"Bolivians campaigned against the Chilean option, arguing instead the pipeline should be routed through the Peruvian port of Ilo. Peru claimed the difference in cost would be no more than $300 million. Bolivian proponents of the Peruvian option say it would also benefit the economy of the northern region of Bolivia through which the pipeline would pass."

      They also demanded a gas plant be built in Bolivia to process the gas and that domestic consumption had to be met before export.

      The gas war was violent. But Unlike the maidan violence in Kiev,the NED supported law and order for some reason...The NED issued a statement declaring "the international community and the U.S. will not tolerate any interruption of constitutional order and will not support any regime that results from undemocratic means"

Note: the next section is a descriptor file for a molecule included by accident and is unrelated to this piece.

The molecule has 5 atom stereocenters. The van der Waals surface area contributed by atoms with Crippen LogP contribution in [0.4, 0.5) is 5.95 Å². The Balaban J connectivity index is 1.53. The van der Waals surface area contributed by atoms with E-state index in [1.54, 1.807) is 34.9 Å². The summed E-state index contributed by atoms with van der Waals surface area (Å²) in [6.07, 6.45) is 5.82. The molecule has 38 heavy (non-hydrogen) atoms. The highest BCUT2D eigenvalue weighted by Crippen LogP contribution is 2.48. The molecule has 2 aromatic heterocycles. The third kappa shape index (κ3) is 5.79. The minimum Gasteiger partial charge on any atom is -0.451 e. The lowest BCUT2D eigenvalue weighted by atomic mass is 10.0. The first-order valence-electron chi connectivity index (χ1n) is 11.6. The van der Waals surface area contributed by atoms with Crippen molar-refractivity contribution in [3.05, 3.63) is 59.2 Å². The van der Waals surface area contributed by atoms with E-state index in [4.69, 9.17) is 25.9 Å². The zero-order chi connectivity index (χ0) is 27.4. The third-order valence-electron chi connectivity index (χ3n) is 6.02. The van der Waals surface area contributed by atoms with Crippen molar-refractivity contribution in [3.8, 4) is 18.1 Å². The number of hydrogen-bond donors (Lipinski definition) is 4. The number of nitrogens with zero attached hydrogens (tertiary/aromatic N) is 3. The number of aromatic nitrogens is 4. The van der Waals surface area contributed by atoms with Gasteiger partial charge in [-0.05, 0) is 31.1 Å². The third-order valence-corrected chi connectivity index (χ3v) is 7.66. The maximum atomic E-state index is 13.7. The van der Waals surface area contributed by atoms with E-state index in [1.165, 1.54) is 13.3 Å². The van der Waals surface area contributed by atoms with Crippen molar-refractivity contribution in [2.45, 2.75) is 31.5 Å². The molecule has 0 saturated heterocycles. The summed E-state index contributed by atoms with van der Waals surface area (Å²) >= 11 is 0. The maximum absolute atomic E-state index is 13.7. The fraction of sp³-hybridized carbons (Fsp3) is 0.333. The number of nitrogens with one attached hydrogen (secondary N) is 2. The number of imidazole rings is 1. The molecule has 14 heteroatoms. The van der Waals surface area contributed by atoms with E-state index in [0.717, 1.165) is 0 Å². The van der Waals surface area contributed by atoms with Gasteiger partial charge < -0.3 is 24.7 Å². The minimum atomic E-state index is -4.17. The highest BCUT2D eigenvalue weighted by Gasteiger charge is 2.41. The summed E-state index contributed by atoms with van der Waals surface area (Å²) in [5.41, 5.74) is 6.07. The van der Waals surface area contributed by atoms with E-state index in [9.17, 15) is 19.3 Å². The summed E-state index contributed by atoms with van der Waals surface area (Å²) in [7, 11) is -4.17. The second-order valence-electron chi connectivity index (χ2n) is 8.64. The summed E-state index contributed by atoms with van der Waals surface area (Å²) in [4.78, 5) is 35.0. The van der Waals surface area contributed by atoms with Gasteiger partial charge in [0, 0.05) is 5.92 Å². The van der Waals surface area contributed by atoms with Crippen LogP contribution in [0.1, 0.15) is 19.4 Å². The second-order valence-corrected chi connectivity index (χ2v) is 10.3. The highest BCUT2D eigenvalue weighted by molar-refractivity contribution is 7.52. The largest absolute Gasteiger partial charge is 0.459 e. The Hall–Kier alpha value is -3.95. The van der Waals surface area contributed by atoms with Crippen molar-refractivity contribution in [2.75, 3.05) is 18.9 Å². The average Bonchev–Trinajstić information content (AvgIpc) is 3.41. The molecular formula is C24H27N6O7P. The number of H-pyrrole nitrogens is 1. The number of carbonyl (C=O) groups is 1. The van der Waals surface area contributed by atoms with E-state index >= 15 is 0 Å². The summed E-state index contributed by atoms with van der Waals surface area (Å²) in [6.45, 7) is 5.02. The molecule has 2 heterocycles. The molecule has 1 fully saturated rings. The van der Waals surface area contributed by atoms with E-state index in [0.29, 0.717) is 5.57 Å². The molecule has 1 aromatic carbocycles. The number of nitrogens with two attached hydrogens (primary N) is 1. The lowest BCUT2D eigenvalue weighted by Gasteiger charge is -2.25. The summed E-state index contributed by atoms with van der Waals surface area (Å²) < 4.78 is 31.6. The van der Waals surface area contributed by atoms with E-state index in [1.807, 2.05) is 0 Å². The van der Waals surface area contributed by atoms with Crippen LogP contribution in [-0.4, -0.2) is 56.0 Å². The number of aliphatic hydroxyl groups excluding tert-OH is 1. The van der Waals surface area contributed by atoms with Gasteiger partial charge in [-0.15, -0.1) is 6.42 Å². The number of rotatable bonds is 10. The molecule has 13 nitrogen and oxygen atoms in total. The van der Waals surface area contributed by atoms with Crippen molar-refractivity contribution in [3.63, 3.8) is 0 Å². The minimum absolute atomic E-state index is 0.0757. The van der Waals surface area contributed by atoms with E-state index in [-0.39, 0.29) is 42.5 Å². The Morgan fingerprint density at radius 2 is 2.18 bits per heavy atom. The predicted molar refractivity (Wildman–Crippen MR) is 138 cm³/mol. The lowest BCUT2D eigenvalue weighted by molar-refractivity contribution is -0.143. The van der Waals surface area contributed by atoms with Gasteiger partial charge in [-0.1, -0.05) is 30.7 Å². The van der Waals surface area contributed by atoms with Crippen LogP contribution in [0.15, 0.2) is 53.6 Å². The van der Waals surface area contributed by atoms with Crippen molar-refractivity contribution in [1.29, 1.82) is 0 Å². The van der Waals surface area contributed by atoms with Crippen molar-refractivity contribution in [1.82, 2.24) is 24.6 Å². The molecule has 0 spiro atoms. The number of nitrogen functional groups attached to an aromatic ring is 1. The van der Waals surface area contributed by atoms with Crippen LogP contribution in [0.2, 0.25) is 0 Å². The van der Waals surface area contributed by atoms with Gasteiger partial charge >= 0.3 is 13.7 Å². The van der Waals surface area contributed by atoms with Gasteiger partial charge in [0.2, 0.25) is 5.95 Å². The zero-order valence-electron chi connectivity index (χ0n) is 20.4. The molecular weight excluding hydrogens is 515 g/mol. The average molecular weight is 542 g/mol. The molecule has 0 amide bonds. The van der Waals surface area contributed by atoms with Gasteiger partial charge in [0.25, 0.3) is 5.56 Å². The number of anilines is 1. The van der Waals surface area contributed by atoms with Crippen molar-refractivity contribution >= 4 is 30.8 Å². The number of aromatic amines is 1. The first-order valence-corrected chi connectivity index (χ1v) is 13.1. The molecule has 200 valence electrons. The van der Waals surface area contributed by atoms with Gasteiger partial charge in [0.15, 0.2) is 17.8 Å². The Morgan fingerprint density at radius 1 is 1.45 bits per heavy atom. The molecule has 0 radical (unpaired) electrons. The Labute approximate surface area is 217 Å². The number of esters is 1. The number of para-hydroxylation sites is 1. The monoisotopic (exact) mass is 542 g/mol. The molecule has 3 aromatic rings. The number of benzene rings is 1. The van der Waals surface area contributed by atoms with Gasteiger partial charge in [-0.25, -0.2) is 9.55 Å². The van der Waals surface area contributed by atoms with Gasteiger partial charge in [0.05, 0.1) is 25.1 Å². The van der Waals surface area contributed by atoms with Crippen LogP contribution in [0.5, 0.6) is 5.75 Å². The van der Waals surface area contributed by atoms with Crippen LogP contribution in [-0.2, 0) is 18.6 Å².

Oct 19, 2014 at 5:19pm

      There is a lot of sour grapes in this article. In fact what we see in Bolivia is what should happen - the profits from the country's resources are going to the masses rather than a few capitalists. When the world realizes that electric cars are the future and that Bolivia has 70% of the worlds Lithium, you really need to start seeing Bolivia as a major player on the worlds stage, hopefullt with it's social model in tact.